For decades, the real estate industry has benefited from generous tax deductions that raise home values by making it cheaper for people to own property and shoulder their local taxes. Now, as the Republican tax plan makes its way through Congress, the industry is worried that the fallout will harm its business by making homeownership less valuable.
Around the country, real estate organizations are calling legislators, warning clients about their future tax bills and staging protests, all in an effort to keep homeowners as a favored class in the tax code. “We don’t consider ourselves to be Republicans or Democrats,” said Linda Jay, chief executive of the Bakersfield Association of Realtors in central California. “We are the Realtor party.”
Last week, Ms. Jay and other agents congregated in front of the local office of Representative Kevin McCarthy, the House majority leader, holding signs and chanting, “Save homeownership.”
This fall has been a balmy one, but winter is coming. For homeowners living in colder climates, the waning hours of daylight signal the time to start readying the home for snowy days and bitter nights ahead.
Like a car, a home needs a regular tuneup: Heating systems need maintenance, chimneys need sweeping and windows need caulking. But keep on top of the hefty to-do list, and the chores become a routine you dutifully follow every year.
“When it starts getting a little cold, we go into gear,” said Jenet Levy, 60, who has lived in a three-bedroom townhouse in Windsor Terrace, Brooklyn, with her husband, Rory Levy, 61, for 23 years.
Foreigners are getting serious about “Buying American” real estate.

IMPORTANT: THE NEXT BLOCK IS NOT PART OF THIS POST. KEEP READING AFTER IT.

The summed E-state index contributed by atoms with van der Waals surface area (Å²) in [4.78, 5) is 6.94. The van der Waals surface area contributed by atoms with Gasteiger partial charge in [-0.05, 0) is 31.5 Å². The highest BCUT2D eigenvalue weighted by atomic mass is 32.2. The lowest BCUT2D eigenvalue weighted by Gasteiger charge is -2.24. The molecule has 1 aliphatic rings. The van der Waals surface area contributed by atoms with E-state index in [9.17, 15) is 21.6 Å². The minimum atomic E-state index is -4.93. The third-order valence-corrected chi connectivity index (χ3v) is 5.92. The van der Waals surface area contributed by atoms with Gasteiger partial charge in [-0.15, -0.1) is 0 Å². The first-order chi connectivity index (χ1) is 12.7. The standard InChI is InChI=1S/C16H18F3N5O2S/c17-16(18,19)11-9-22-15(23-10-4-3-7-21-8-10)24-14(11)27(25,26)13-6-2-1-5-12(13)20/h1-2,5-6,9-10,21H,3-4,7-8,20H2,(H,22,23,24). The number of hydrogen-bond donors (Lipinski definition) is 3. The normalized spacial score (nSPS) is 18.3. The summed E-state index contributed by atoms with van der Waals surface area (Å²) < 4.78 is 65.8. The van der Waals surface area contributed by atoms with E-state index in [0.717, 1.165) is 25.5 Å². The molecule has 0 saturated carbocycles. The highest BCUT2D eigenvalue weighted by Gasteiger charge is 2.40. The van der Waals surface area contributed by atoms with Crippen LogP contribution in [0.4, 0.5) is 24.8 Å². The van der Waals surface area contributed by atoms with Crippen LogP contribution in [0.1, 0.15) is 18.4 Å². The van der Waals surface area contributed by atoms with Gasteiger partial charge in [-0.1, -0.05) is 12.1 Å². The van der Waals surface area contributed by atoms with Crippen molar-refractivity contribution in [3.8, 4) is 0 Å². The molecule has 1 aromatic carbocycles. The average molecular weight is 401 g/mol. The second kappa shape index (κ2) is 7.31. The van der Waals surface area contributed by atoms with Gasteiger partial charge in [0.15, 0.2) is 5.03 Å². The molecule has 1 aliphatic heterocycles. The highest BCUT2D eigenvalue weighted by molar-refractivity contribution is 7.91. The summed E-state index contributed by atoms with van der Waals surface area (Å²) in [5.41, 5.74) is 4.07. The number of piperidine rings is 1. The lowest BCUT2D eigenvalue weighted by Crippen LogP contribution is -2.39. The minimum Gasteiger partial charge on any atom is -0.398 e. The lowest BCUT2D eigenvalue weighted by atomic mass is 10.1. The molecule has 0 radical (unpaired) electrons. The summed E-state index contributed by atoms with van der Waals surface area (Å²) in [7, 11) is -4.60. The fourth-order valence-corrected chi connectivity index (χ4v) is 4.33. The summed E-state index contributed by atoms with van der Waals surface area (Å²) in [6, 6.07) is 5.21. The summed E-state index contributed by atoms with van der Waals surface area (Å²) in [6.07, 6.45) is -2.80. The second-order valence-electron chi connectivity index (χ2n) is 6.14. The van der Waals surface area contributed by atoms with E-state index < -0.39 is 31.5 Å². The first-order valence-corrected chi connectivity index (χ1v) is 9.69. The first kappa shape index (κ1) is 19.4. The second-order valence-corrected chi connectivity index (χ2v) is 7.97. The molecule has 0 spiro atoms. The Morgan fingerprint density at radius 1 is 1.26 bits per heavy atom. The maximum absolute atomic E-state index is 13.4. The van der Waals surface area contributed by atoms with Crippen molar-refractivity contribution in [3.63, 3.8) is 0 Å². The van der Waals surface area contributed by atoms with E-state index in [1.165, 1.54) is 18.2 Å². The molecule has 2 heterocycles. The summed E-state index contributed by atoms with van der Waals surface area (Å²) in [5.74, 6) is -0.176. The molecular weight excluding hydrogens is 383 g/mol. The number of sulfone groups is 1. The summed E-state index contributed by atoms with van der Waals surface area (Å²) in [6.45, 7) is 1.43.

The National Association of Realtors released a report Tuesday that said foreign buyers and recent immigrants spent an estimated $153 billion on American properties in the year ending March 2017. That was a 49% increase over the previous year and the highest level since record-keeping began in 2009.
The purchases accounted for 10% of the total value of existing home sales in the U.S. The report did not include new homes.
Source: CNN / by Kathryn Vasel @KathrynVaselJune 23, 2017: 10:31 AM ET
Cities across the U.S. are facing major housing shortages, which means buyers have to compete for homes with bidding wars and offers well above asking price.
“Prices are moving up and properties are moving quickly,” said Danielle Hale, NAR’s managing director of housing research.
Builders aren’t building enough houses to keep up with demand and current homeowners are hesitant to list their properties because they’re worried they won’t be able to buy a new home.
Cities across the U.S. are facing major housing shortages, which means buyers have to compete for homes with bidding wars and offers well above asking price. “Prices are moving up and properties are moving quickly,” said Danielle Hale, NAR’s managing director of housing research. Builders aren’t building enough houses to keep up with demand and current homeowners are hesitant to list their properties because they’re worried they won’t be able to buy a new home.
The number of homes for sale in America has been falling steadily for the past year, but the situation is apparently getting much worse as spring demand heats up.
“The inventory is reaching historic lows. It’s never declined faster than it did last month. It’s freaking us out — it’s affecting our business; it’s limiting our sales,” said Glenn Kelman, CEO of Seattle-based Redfin, a real estate firm. “We’re going to be fine in terms of market share, but I think the overall industry for the first time is seeing sales volume really limited by the inventory crunch.”
The success of any real estate business depends primarily on the trust and relationships it can build with its customers. Unfortunately, this is not always easy, as too many people generally have a negative opinion of real estate agents. It is estimated that roughly 67.5% of Americans don’t trust real estate agents, with the highest levels of distrust reported among people under the age of 44, according to a Choice Home Warranty survey. The results are backed by the findings of a Gallup poll regarding the honesty and ethical standards of different professions, where only 20% of respondents rated real estate agents’ honesty as high and very high.